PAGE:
The museum benefits from the personal involvement of Lopez family members. The 1990s opened with Eugenio Jr. and his brother, Manolo, in the foundation. In 1992, the museum’s art holdings significantly increased with the untimely passing of Roberto and the generous bequest of his collection to the institution. With an acquisitions policy still evolving, the foundation decided to fill in gaps so that twentieth-century Philippine paintings would be fully represented.
Professional trends in museology, archiving, library science, and conservation were reviewed to prepare for the design and management of a large new museum space that could reach out to audiences using updated services with contemporary appeal and technology for the increasing holdings. Other major Philippine museums were considering their futures too. With them, the Lopez Memorial Museum recruited Lord Cultural Resources, Planning and Management to assess conservation and exhibition requirements into the new millennium. A building design was commissioned for future construction.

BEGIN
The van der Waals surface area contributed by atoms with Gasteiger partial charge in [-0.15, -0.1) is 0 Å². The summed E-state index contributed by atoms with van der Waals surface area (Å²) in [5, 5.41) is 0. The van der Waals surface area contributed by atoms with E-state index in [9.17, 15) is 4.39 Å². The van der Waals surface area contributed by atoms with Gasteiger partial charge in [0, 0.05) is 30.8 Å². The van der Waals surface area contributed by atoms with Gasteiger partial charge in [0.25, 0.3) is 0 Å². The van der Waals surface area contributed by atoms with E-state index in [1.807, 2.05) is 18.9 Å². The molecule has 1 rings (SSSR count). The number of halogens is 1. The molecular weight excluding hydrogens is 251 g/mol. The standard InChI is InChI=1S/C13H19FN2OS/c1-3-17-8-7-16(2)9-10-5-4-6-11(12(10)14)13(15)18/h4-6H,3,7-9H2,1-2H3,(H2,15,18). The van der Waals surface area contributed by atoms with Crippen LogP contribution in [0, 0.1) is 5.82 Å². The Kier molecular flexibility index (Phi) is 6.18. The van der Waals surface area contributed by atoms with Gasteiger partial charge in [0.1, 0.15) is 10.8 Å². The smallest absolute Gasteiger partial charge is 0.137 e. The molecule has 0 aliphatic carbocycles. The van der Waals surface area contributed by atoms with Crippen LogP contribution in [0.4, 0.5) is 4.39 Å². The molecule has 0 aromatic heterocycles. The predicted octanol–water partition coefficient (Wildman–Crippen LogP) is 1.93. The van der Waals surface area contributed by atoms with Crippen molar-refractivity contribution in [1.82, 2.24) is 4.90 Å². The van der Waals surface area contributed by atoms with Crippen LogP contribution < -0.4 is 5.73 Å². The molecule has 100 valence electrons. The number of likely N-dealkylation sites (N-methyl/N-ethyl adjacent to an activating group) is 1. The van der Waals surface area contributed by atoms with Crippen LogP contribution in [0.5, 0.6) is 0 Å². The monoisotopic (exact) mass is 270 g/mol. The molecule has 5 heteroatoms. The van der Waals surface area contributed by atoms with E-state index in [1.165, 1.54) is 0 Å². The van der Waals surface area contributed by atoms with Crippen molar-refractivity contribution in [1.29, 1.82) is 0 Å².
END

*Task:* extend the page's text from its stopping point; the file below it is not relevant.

Mariles Ebro Matias, then one of two residents in the country holding a university degree in museology, became Museum Director and served from 1994 to 2001. The museum joined the Committee of Museums set up by the newly legislated National Commission for Culture and the Arts. The Committee, as the Philippine branch of International Council of Museums, promoted a global Code of Ethics, recommended standards, and provided a network for museums and museologues. As the museum tilled new professional ground, it continued publishing art books that included in 1998, Eugenio H. López, Sr.: Pioneering Entrepreneur and Business Leader, a tribute to its founder who that year received the Cultural Center of the Philippines Centennial Award given to 100 persons from 1898 to 1998 who made a difference in Philippine arts and letters.